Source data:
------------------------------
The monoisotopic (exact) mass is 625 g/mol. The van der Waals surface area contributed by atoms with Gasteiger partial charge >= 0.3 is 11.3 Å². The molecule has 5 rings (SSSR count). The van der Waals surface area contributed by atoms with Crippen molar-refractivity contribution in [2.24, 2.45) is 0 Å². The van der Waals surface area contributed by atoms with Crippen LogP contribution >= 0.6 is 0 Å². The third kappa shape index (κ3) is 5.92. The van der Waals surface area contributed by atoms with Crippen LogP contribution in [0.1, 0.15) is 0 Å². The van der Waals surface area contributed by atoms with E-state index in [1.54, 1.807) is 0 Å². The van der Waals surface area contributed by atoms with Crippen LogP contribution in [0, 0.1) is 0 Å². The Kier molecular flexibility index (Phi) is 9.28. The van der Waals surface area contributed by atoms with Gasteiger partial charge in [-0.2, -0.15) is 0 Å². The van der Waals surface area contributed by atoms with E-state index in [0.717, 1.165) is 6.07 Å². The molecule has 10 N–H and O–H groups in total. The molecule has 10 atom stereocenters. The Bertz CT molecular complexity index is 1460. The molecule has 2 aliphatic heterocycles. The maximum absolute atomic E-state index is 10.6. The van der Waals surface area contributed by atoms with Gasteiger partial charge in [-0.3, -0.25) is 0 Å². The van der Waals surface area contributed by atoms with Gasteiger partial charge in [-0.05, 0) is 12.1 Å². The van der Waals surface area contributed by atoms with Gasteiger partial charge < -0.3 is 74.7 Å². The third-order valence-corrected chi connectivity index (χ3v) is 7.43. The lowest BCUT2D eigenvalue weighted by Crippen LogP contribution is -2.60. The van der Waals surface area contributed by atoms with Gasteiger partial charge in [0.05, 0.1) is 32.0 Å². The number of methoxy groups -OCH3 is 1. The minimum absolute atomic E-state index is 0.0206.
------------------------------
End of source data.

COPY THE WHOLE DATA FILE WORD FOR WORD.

The monoisotopic (exact) mass is 625 g/mol. The van der Waals surface area contributed by atoms with Gasteiger partial charge >= 0.3 is 11.3 Å². The molecule has 5 rings (SSSR count). The van der Waals surface area contributed by atoms with Crippen molar-refractivity contribution in [2.24, 2.45) is 0 Å². The van der Waals surface area contributed by atoms with Crippen LogP contribution >= 0.6 is 0 Å². The third kappa shape index (κ3) is 5.92. The van der Waals surface area contributed by atoms with Crippen LogP contribution in [0.1, 0.15) is 0 Å². The van der Waals surface area contributed by atoms with E-state index in [1.54, 1.807) is 0 Å². The van der Waals surface area contributed by atoms with Crippen LogP contribution in [0, 0.1) is 0 Å². The Kier molecular flexibility index (Phi) is 9.28. The van der Waals surface area contributed by atoms with Gasteiger partial charge in [-0.2, -0.15) is 0 Å². The van der Waals surface area contributed by atoms with E-state index in [0.717, 1.165) is 6.07 Å². The molecule has 10 N–H and O–H groups in total. The molecule has 10 atom stereocenters. The Bertz CT molecular complexity index is 1460. The molecule has 2 aliphatic heterocycles. The maximum absolute atomic E-state index is 10.6. The van der Waals surface area contributed by atoms with Gasteiger partial charge in [-0.3, -0.25) is 0 Å². The van der Waals surface area contributed by atoms with Gasteiger partial charge in [-0.05, 0) is 12.1 Å². The van der Waals surface area contributed by atoms with Gasteiger partial charge < -0.3 is 74.7 Å². The third-order valence-corrected chi connectivity index (χ3v) is 7.43. The lowest BCUT2D eigenvalue weighted by Crippen LogP contribution is -2.60. The van der Waals surface area contributed by atoms with Gasteiger partial charge in [0.05, 0.1) is 32.0 Å². The number of methoxy groups -OCH3 is 1. The minimum absolute atomic E-state index is 0.0206.